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Automatic Tuning Matrix Multiplication Performance on Graphics Hardware Changhao Jiang (cjiang@cs.uiuc.edu) Marc Snir (snir@cs.uiuc.edu) University of Illinois Urbana Champaign GPU becomes more powerful NVIDIA GeForceFX 7800 3.0 GHz dual-core Pentium4

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automatic tuning matrix multiplication performance on graphics hardware

Automatic Tuning Matrix Multiplication Performance on Graphics Hardware

Changhao Jiang (cjiang@cs.uiuc.edu)

Marc Snir (snir@cs.uiuc.edu)

University of Illinois Urbana Champaign

gpu becomes more powerful
GPU becomes more powerful

NVIDIA GeForceFX 7800

3.0 GHz dual-core Pentium4

Courtesy Ian Buck, John Owens

University of Illinois Urbana Champaign

use of gpu for non graphics applications
Use of GPU for non-graphics applications
  • GPGPU (General purpose computation on GPUs)
    • Goal: make the flexible and powerful GPU available to developers as a computational coprocessor.
  • Difficulties of GPGPU
    • Unusual programming model
    • Programming idioms tied to computer graphics
    • Underlying architecture evolves fast
    • Architecture internals largely secret

University of Illinois Urbana Champaign

automatic library generation system
Automatic library generation system
  • Automatic library generation can help
    • Generate high-performance libraries by empirical search
  • Successful example systems on CPUs:
    • ATLAS
      • Whaley, Petitet, Dongarra
    • Sparsity
      • Im, Yelick, Vuduc
    • FFTW
      • Frigo, Johnson
    • Spiral
      • Puschel, Singer, Xiong, Moura, Johnson, Padua
    • Adaptively tuned sorting library
      • Li, Garzaran, Padua

University of Illinois Urbana Champaign

our work
Our work
  • Implemented a high-performance matrix multiplication library generator for GPU
    • An “ATLAS for GPU”
  • Main contributions:
    • The first automatic library generation system for GPUs
    • Identifies several tuning strategies unique for GPUs
    • Implements a customized search-engine
    • The automatically generated code has comparable performance with expert manually tuned version.

University of Illinois Urbana Champaign

gpu architecture

CPU

GPU

Graphics State

Xformed, Lit Vertices (2D)

Screenspace triangles (2D)

Fragments (pre-pixels)

Final Pixels (Color, Depth)

Application

Transform& Light

AssemblePrimitives

Rasterize

Shade

Vertices (3D)

VideoMemory(Textures)

Render-to-texture

GPU architecture
  • Graphics pipeline
  • Programmability was introduced into two stages

VertexProcessor

FragmentProcessor

Courtesy David Luebke

University of Illinois Urbana Champaign

gpu architecture7
GPU architecture
  • Another view of GPU architecture
  • Most horsepower of GPGPU comes from the “fragment processors”
  • The same “shader” runs synchronously on all fragment processors
  • Every fragment processor can execute SIMD instructions on the 4 channels of a pixel.

Rasterizer

Fragmentprocessors

fp

fp

fp

fp

fp

fp

fp

fp

fp

fp

fp

fp

fp

fp

fp

fp

Frame buffer

= 4 component vector

Pixel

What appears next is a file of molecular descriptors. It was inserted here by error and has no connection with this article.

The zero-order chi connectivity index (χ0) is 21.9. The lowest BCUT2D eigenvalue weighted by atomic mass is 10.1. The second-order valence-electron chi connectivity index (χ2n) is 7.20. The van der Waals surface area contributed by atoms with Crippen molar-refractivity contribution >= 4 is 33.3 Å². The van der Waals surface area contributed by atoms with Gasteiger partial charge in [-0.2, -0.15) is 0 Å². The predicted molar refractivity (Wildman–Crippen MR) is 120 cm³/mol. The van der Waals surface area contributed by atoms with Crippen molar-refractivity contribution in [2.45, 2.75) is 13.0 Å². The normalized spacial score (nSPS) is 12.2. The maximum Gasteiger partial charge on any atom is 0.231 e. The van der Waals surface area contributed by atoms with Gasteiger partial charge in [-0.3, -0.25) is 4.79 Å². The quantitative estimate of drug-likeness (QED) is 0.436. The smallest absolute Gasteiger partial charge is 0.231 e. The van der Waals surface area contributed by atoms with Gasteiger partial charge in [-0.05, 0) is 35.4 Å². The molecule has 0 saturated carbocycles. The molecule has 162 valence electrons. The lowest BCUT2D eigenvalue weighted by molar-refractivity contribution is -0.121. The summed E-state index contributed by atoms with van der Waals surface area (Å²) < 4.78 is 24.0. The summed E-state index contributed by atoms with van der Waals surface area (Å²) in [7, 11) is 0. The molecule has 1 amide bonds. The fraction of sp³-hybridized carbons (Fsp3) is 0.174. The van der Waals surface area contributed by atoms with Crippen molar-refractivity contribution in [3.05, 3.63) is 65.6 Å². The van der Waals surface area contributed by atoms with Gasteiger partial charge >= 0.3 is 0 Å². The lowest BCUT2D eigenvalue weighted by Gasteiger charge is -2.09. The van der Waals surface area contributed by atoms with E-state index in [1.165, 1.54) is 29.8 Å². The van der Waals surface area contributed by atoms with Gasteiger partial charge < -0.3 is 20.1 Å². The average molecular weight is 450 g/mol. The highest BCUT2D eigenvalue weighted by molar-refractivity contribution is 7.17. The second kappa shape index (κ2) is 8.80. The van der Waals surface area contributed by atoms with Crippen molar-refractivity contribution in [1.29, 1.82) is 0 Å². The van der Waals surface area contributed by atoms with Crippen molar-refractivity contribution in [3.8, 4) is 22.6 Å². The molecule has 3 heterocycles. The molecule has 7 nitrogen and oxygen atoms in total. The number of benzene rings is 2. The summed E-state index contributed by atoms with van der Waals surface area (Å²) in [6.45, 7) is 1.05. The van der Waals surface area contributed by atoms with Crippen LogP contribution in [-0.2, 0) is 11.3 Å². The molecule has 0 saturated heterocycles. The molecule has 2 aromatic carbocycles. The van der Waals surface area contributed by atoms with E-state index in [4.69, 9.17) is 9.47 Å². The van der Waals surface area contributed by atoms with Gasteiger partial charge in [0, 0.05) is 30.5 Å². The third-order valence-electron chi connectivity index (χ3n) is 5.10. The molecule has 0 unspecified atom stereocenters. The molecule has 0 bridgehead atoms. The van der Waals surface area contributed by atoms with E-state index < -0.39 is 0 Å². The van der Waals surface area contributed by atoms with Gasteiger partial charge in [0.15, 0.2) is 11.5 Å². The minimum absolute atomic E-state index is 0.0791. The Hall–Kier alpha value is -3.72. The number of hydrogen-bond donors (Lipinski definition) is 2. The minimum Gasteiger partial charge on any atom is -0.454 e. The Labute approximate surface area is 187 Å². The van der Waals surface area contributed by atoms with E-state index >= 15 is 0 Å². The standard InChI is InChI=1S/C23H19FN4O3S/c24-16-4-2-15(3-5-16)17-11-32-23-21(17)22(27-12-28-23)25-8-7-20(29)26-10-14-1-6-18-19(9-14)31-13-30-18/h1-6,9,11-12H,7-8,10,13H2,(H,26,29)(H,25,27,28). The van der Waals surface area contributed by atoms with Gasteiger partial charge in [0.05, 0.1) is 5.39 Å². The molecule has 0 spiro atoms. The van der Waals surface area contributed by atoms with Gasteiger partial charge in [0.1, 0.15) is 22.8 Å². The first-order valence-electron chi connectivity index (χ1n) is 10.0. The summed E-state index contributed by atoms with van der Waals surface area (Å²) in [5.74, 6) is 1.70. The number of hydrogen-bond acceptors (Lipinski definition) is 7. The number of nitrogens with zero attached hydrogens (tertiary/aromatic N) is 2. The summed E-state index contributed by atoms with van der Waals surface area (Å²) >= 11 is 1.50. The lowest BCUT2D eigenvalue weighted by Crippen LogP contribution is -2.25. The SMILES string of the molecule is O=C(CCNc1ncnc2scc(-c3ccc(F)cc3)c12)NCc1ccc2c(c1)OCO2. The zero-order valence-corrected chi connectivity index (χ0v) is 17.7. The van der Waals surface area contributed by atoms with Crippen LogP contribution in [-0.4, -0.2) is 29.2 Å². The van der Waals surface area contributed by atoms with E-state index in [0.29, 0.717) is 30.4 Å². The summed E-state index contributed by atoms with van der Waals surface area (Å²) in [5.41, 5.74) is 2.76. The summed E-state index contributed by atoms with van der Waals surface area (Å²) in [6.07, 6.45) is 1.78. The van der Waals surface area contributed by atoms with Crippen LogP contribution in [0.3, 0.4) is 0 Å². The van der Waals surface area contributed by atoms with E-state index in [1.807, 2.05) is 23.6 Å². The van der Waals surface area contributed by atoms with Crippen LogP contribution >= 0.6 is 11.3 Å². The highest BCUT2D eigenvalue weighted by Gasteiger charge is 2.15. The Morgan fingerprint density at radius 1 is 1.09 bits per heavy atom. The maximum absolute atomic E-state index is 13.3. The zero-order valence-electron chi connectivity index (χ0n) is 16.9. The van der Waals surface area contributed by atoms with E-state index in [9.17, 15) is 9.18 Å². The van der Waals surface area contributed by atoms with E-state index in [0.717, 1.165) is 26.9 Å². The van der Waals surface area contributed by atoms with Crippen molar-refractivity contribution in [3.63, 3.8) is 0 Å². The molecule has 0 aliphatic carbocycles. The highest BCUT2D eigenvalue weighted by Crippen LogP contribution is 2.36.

r

g

b

a

University of Illinois Urbana Champaign

gpu programming model

Input stream

Constants

Shader

Temp Regs

Textures

Output stream

GPU programming model
  • Stream processing model
    • The same kernel program (shader) operates on streams of data.

University of Illinois Urbana Champaign

unusual features constraints of gpu program
Unusual features/constraints of GPU program
  • SIMD instructions with smearing and swizzling
    • R2.rgba = R1.abgr * R3.ggab
  • Limit on instruction count
    • A shader can contain limited number of instructions
  • Limit on output
    • No scatter operations
    • Designated memory locations (limited number)
  • Limit on branch instruction on some GPUs
    • “If-then-else”  predicated instructions
    • “loop”  fully unrolled

University of Illinois Urbana Champaign

gpu algorithms for matrix multiply

Matrix B

Matrix A

Matrix C

GPU algorithms for matrix multiply
  • Straightforward mapping of triply nested loop onto GPU
    • Store two input matrices (A and B) as two textures
    • Store the resulting matrix C in the frame buffer.
    • Each execution of the shader program outputs one element of C
      • Fetches one row from matrix A
      • Fetches one column from matrix B
      • Computes the dot product. Save result to C
  • Problems:
    • No data reuse in the shader => poor performance
    • Shader length might exceed instruction limit if loop is unrolled due to the lack of branch instruction

University of Illinois Urbana Champaign

tuning for multi render targets
Tuning for multi-render-targets
  • “multi-render-targets”:
    • allows a shader to simultaneously write to multiple buffers
  • Tuning strategy:
    • Take advantage of “multi-render-targets” to improve data-reuse
  • Algorithm with multi-render-targets:
    • Divide matrix C into mxn sub matrix blocks
      • Each of them will be a render-target
      • A and B are logically divided too
    • Each fragment program
      • Fetches m rows from matrix A
      • Fetches n columns from matrix B
      • Computes mxn dot products
  • Downside:
    • The shader require more temporary registers